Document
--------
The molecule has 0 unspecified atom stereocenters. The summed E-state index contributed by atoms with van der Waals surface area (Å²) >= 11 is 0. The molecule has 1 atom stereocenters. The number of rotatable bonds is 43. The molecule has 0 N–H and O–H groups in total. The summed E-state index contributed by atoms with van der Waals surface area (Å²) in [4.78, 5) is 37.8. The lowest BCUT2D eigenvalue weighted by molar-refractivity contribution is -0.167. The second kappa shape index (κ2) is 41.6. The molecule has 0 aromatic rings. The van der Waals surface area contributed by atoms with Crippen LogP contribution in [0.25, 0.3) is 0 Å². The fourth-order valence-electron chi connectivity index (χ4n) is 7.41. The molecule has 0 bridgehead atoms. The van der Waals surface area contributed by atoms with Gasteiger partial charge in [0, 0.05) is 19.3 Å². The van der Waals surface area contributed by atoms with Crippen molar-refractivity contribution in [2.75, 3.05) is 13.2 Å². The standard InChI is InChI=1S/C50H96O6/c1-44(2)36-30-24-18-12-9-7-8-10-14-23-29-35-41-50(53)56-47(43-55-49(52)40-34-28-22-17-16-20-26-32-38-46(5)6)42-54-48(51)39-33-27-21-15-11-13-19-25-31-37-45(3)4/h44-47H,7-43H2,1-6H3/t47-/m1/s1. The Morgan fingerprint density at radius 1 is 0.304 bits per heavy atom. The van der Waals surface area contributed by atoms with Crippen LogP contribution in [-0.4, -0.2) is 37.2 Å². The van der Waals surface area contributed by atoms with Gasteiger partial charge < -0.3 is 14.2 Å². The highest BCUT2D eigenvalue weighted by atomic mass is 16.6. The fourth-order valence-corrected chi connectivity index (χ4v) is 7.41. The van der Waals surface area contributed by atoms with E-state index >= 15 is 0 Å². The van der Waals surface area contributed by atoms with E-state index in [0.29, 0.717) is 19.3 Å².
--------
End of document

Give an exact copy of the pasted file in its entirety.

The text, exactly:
The molecule has 0 unspecified atom stereocenters. The summed E-state index contributed by atoms with van der Waals surface area (Å²) >= 11 is 0. The molecule has 1 atom stereocenters. The number of rotatable bonds is 43. The molecule has 0 N–H and O–H groups in total. The summed E-state index contributed by atoms with van der Waals surface area (Å²) in [4.78, 5) is 37.8. The lowest BCUT2D eigenvalue weighted by molar-refractivity contribution is -0.167. The second kappa shape index (κ2) is 41.6. The molecule has 0 aromatic rings. The van der Waals surface area contributed by atoms with Crippen LogP contribution in [0.25, 0.3) is 0 Å². The fourth-order valence-electron chi connectivity index (χ4n) is 7.41. The molecule has 0 bridgehead atoms. The van der Waals surface area contributed by atoms with Gasteiger partial charge in [0, 0.05) is 19.3 Å². The van der Waals surface area contributed by atoms with Crippen molar-refractivity contribution in [2.75, 3.05) is 13.2 Å². The standard InChI is InChI=1S/C50H96O6/c1-44(2)36-30-24-18-12-9-7-8-10-14-23-29-35-41-50(53)56-47(43-55-49(52)40-34-28-22-17-16-20-26-32-38-46(5)6)42-54-48(51)39-33-27-21-15-11-13-19-25-31-37-45(3)4/h44-47H,7-43H2,1-6H3/t47-/m1/s1. The Morgan fingerprint density at radius 1 is 0.304 bits per heavy atom. The van der Waals surface area contributed by atoms with Crippen LogP contribution in [-0.4, -0.2) is 37.2 Å². The van der Waals surface area contributed by atoms with Gasteiger partial charge < -0.3 is 14.2 Å². The highest BCUT2D eigenvalue weighted by atomic mass is 16.6. The fourth-order valence-corrected chi connectivity index (χ4v) is 7.41. The van der Waals surface area contributed by atoms with E-state index >= 15 is 0 Å². The van der Waals surface area contributed by atoms with E-state index in [0.29, 0.717) is 19.3 Å².